Also it significantly held P.O. Box number 1. In the mist of time the Iodide yard slipped into history, but the property around Blende and Gossan remained a feature over the Silverton Tramway lines for many decades.
The First World War period was very hard, with so many young lads and men signing up for service over five long years. Nineteen men from Globe gave their lives in the war. The business had to rearrange its work schedules and get supplies of timber when possible.
It was dangerous work as well, with James Power being bitten by a redback spider and hospitalized in 1928.
Like other businesses it did survive and picked up well for just over a decade, but then the depression curtailed a lot of work and men were laid off. It was a very difficult time and as it got back on its feet in 1938/39 the worst news came over the wireless once more; "We are at war with Japan".
It created a very stressful time for all business houses and of course for our families once again, as our young men and many women were called into service of our nation.
Globe was instrumental in the building of a magnificent float of the destroyer "Sydney" which was used in a massive parade through the streets. It brought patriotic fervour to the city and above all else gave a boost to our moral in the most difficult of circumstances.
By 1949 the timber yard was back in full swing and benefited from the building boom that covered much of the South area well into the 1950s.
They advertised regularly in the BDT and modernized their equipment and carried a larger array of building materials and new products.
One old codger called Alby remembers the early days, with the giant round saw being used for cutting the mine timbers and wood sleepers for the railway.
"It was huge; you could hear it from many blocks away."
He continued, "A large number of men worked in the mill, it was very heavy work in those days, with tons of timber on carts or train wagons lined up ready to be cut in a cloud of saw dust."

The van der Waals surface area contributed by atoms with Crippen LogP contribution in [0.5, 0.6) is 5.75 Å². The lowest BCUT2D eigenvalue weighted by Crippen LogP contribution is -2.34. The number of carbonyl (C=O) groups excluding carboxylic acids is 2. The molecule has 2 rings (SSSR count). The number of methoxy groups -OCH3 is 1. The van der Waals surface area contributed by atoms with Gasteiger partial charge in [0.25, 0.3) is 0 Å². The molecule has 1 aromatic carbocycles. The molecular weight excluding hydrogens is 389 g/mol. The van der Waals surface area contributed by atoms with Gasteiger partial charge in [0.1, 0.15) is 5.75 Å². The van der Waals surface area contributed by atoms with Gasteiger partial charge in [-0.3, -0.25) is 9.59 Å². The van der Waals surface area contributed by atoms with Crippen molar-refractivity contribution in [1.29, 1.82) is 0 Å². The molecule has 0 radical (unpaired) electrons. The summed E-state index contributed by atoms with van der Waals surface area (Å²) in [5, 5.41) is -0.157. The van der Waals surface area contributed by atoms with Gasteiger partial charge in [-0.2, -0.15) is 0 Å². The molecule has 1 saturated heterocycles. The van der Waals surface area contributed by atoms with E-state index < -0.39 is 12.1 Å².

The changes to the layout of the business came with the removal of the Silverton Tramway lines and a new configuration of the site. It was a hurdle that needed to be overcome, and in retrospect they did it very successfully as they entered the modern era of the seventies. A new corporate set up lay ahead.
In 1974 ownership of the Globe went to Gino and Vita La Rovere.
They have very successfully traded through the next 31 years, giving the optimum of service and supply to the community.
Today, the owner managers are Gino and Vita's daughter and son in-law, who have been in charge for the last five years. It has also weathered the storms of change during that time, including the economic upheavals and the building boom of two to three years ago.
Now there is a greater change in the wind, and a turning point in the history of Globe Timber Mills lies ahead.
It will surely persevere through these dramatic changes on site and no doubt remains a very much viable business in our community once more, with excellent service and array of timber requirements available.
One hundred and twenty years have past since the original wood yards supplied timber to our then pioneer town, and putting it into context, about 80 per cent of the buildings and most of the mines in this city would have Globe timber in them.
So much has changed in its corporate structure through those years but the Globe remains an icon of business in our city.